Pakistan’s Nuclear Use Doctrine

June 30, 2016 

Summary: A close look at official statements, interviews, and developments related to nuclear weapons provide substantive clues about the contours of Pakistan’s nuclear doctrine in practice

This piece is part of a compilation bringing together Regional Voices on the Challenges of Nuclear Deterrence Stability in Southern Asia.

“Notwithstanding the growing conventional asymmetries, the development and possession of sufficient numbers and varieties of nuclear weapons by both India and Pakistan has made war as an instrument of policy near redundant. The tried-and-tested concept of MAD has ensured that.”

—Lieutenant General (retired) Khalid Kidwai, Carnegie Nuclear Policy Conference, 2015

Sadia Tasleem

Sadia Tasleem is a lecturer at Quaid-i-Azam University’s Department of Defense and Strategic Studies in Islamabad, Pakistan.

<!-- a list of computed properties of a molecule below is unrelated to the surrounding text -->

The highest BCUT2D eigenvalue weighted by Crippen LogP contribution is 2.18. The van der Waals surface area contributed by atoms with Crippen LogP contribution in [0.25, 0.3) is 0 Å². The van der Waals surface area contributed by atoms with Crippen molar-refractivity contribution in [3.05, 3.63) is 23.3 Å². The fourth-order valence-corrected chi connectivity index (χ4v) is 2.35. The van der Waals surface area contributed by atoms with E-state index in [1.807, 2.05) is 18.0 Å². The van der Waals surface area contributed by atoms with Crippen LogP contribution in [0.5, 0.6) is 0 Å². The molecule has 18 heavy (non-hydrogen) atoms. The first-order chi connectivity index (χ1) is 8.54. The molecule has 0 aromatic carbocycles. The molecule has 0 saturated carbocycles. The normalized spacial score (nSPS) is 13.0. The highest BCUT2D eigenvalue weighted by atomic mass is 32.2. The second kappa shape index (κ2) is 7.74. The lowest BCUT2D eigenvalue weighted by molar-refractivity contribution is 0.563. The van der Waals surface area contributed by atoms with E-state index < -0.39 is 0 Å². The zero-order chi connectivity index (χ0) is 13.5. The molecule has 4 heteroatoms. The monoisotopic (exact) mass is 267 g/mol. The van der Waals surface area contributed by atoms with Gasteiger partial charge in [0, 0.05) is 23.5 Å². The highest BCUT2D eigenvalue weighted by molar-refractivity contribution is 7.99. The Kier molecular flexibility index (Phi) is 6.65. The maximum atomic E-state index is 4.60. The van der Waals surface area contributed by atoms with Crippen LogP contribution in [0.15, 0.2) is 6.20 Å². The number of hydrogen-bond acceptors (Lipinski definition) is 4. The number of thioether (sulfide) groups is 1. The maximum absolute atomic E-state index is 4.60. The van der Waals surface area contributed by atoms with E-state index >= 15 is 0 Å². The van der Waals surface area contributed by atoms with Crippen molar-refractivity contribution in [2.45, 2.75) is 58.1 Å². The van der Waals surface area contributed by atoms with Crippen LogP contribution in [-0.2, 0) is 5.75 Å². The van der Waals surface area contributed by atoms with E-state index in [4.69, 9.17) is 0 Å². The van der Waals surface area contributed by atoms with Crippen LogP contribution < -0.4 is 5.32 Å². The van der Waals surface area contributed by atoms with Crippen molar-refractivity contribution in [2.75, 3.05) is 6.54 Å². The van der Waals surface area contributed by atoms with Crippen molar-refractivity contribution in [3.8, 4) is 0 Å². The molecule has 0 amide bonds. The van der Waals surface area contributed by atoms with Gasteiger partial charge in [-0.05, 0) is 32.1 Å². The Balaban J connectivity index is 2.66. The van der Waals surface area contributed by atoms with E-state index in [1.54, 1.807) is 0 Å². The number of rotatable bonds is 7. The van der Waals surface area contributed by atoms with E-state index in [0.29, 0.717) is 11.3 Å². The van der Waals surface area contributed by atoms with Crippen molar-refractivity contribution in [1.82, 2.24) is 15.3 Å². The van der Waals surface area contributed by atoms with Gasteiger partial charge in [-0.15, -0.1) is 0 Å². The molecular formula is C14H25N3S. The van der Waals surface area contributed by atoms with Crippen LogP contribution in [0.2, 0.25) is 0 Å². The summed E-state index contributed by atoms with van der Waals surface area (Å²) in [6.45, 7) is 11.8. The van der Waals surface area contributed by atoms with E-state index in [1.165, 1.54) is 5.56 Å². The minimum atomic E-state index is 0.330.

On March 9, 2015, Pakistan’s Inter-Services Public Relations agency announced the “successful test launch of Shaheen III surface to surface ballistic missile, capable of carrying nuclear and conventional warheads to a range of 2,750 kilometers.”1 Responding to a question about the rationale for testing the Shaheen III missile, adviser to Pakistan’s National Command Authority Khalid Kidwai said the Shaheen III missile is meant to reach India’s nascent strategic bases on the Andaman and Nicobar Islands.2 The purpose is to deny India a second-strike capability.3 Does this mean that Pakistan is moving toward a counterforce targeting or war-fighting doctrine? The Shaheen III tests have certainly caused speculation, but they may just be another sign of evolving trends in Pakistan’s doctrinal thinking.4The Shaheen III has piqued curiosity recently, much as perceptions about Pakistan’s nuclear use doctrine have for the past twenty-plus years.